“Dear Rosalind, Sorry for taking a while to respond to your mail. It is so unlike me but in the last few days, it has been quite busy at my end. But to go straight to your concerns, my first answer is, if the doctors have recommended the surgery, yes, go for it, he is better off with it. My second answer is, yes, let him have the surgery, it will help improve his health and life and my third answer remains yes! He will be proof that you can be an SCD patient but with quality health care, live a normal life.”
This was Professor Kwaku Ohene-Frempong’s response to an email I sent to him in June 2013 as I desperately sought answers and assurances on recommendation for surgery for my then four-year-old son diagnosed as a Sickle Cell Disease (SCD) patient to have his spleen removed.
Typical of our health system, the surgery was recommended, but the medical team had given very little education on what it meant to have a person’s spleen removed. Thanks to technology, I was able to read about the procedure on the internet but was scared for my son, given the importance of the spleen to the human body.
I was given the email address to contact Prof. Ohene-Frempong, who had become renowned for his works with SCD. However, it took some time before the response came. And when it did, he broke it down for me and I never stopped telling him how he was a godsend.
He took his time and educated me on the side effects the splenectomy would have on my son – the occasional infections, some very painful, and the signs to look out for - and advised that we report to the hospital as soon as those signs came up.
SCD comes with its delicate complications and without proper education and information, it can be very frustrating and emotionally draining as a caregiver, but with the help of Prof., we managed to navigate through those challenges.
He prepared us for the unknown and it was just what we needed as a family, and so the little boy underwent the surgery and has recently celebrated his 13th birthday.
More than that, Prof. KOF, as he is affectionately called by the SCD family in Ghana, went further to constantly check on us and update us on the latest advancement in care and medication for SCD patients.
It was he who first mentioned the wonder drug, Hydroxyurea, and encouraged me to also mention it to our doctors at the facility where my son received medical care.
It took a while before they put my son on that prescription and indeed, Prof. KOF was very right about it.
As I later found out from other SCD caregivers I encountered whose wards had been fortunate to have received one medical attention or another from Prof. KOF, that was the relationship he had with all his patients, and he was always eager to help and support patients for improved health.
He who knows it, feels it
Prof. Ohene-Frempong was no doubt a God-sent angel for SCD and it showed in the way he passionately dealt with issues concerning the disease.
Indeed, I later got to know that apart from it being his profession as a medical doctor, he had also experienced it first-hand as a relation and a father, sharing his story on how growing up at Kukurantumi, he saw his auntie and two of his cousins go through excruciating pain occasionally, which was then diagnosed as rheumatism.
Speaking of what he saw then, he said: “Thank God for the educated persons in my family, because no one attributed it to it being a spiritual disease as had been the case in many homes and communities due to ignorance.”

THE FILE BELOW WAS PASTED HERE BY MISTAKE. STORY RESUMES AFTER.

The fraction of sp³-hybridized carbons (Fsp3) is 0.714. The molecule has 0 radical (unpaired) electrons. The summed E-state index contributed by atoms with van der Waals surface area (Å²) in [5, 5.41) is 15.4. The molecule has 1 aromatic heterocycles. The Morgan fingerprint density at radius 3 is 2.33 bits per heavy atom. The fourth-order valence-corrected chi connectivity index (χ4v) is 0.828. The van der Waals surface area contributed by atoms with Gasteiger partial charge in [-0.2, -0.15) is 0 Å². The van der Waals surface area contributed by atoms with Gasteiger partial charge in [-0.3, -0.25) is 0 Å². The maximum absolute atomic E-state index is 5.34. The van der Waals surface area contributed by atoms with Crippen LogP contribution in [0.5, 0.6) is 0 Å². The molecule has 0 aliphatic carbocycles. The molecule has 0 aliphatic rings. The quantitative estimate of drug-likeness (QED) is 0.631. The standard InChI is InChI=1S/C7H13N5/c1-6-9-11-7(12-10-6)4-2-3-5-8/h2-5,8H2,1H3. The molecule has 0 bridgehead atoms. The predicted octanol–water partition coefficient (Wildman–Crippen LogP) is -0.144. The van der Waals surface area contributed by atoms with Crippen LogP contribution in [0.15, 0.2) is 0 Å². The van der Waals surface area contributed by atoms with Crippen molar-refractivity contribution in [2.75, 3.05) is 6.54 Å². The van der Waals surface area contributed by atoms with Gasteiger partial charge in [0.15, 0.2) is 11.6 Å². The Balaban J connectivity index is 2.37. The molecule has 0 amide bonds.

Also at Prempeh College, he had a friend who had the disease and he saw the toll it took on him, but it was not until he went to medical school that he fully understood the disease and as fate would have it, he experienced it first-hand with his first child and son, Kwame, who was diagnosed with SCD.
That became the turning point for him and for the rest of his life, he dedicated his intellect, time, energy and indeed his all to help make conditions better for all SCD patients irrespective of who it was and where the person lived or came from.
Prof. KOF’s personal crusade of having newborn babies screened to know their status was a great intervention in helping patients manage the disease, and thereby improve the health and life of the unfortunate patients who through no fault of theirs, inherited the sickle genes from both parents.
“Like many genetic conditions, SCD is incurable but manageable, thanks to medical advancement, and so when it is detected early, it becomes bearable and no longer life-threatening as it avails them to prompt treatment and care which helps improve their health and helps them lead normal lives.
“With technology and medical advancement, SCD should no longer be an early death warrant as it was assumed to be in the past.
“SCD patients should be able to live their dreams and aspirations, not to be bogged down by the constant fear of what would happen with each crisis or attack,” he often emphasised.
So with that conviction and from the success story of his research in Kumasi and Tikrom on the newborn screening, the crusade became a global call and he led the charge to have it replicated all over the world.
Every year, he came to Ghana and held clinics for patients, seminars and any other campaign he could think of to create more awareness of SCD, with the hope that more people would be aware and think through their choices of partners to help minimise the number of new patients recorded each year.
Beyond that, he became the voice for the voiceless SCD family in Ghana, setting up the Sickle Cell Foundation, Ghana (SCFG).
He has also led the charge for many positive interventions not only in Ghana, but across the continent and the globe.
With his death, SCD patients have lost their angel but heaven has gained one, and it is the hope that the seed he has planted with the SCFG will grow into a baobab tree, enduring the test of time and achieving his dream of winning the medical battle against SCD.